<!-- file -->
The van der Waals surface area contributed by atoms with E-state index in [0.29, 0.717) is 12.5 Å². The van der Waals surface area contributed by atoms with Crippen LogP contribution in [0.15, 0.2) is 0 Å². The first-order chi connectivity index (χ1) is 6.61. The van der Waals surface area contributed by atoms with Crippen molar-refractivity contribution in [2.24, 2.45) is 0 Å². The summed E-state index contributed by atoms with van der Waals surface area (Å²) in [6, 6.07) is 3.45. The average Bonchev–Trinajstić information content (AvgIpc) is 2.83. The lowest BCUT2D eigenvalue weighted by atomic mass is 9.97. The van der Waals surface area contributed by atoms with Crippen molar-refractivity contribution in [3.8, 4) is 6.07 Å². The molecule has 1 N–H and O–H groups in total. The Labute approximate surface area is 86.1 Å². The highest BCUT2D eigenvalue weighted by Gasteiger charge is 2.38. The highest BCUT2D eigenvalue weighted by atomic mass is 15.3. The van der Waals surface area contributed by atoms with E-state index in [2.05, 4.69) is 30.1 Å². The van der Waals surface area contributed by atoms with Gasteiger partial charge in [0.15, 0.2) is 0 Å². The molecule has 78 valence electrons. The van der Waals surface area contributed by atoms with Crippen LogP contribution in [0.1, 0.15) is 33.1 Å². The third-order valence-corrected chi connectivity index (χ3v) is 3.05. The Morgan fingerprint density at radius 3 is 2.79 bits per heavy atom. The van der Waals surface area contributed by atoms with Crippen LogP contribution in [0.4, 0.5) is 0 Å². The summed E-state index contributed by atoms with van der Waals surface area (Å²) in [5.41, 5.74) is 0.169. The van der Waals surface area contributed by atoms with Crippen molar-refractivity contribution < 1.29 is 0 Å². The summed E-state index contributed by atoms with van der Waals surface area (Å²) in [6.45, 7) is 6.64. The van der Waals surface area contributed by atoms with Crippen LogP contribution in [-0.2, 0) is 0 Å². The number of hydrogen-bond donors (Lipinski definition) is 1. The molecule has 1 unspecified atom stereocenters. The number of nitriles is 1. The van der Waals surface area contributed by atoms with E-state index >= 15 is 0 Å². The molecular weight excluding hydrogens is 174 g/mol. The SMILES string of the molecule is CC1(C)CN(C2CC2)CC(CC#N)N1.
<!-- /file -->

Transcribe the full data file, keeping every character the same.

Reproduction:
The van der Waals surface area contributed by atoms with E-state index in [0.29, 0.717) is 12.5 Å². The van der Waals surface area contributed by atoms with Crippen LogP contribution in [0.15, 0.2) is 0 Å². The first-order chi connectivity index (χ1) is 6.61. The van der Waals surface area contributed by atoms with Crippen molar-refractivity contribution in [2.24, 2.45) is 0 Å². The summed E-state index contributed by atoms with van der Waals surface area (Å²) in [6, 6.07) is 3.45. The average Bonchev–Trinajstić information content (AvgIpc) is 2.83. The lowest BCUT2D eigenvalue weighted by atomic mass is 9.97. The van der Waals surface area contributed by atoms with Crippen molar-refractivity contribution in [3.8, 4) is 6.07 Å². The molecule has 1 N–H and O–H groups in total. The Labute approximate surface area is 86.1 Å². The highest BCUT2D eigenvalue weighted by Gasteiger charge is 2.38. The highest BCUT2D eigenvalue weighted by atomic mass is 15.3. The van der Waals surface area contributed by atoms with E-state index in [2.05, 4.69) is 30.1 Å². The van der Waals surface area contributed by atoms with Gasteiger partial charge in [0.15, 0.2) is 0 Å². The molecule has 78 valence electrons. The van der Waals surface area contributed by atoms with Crippen LogP contribution in [0.1, 0.15) is 33.1 Å². The third-order valence-corrected chi connectivity index (χ3v) is 3.05. The Morgan fingerprint density at radius 3 is 2.79 bits per heavy atom. The van der Waals surface area contributed by atoms with Crippen LogP contribution in [0.4, 0.5) is 0 Å². The summed E-state index contributed by atoms with van der Waals surface area (Å²) in [5.41, 5.74) is 0.169. The van der Waals surface area contributed by atoms with Crippen molar-refractivity contribution < 1.29 is 0 Å². The summed E-state index contributed by atoms with van der Waals surface area (Å²) in [6.45, 7) is 6.64. The van der Waals surface area contributed by atoms with Crippen LogP contribution in [-0.2, 0) is 0 Å². The number of hydrogen-bond donors (Lipinski definition) is 1. The molecule has 1 unspecified atom stereocenters. The number of nitriles is 1. The van der Waals surface area contributed by atoms with E-state index >= 15 is 0 Å². The molecular weight excluding hydrogens is 174 g/mol. The SMILES string of the molecule is CC1(C)CN(C2CC2)CC(CC#N)N1.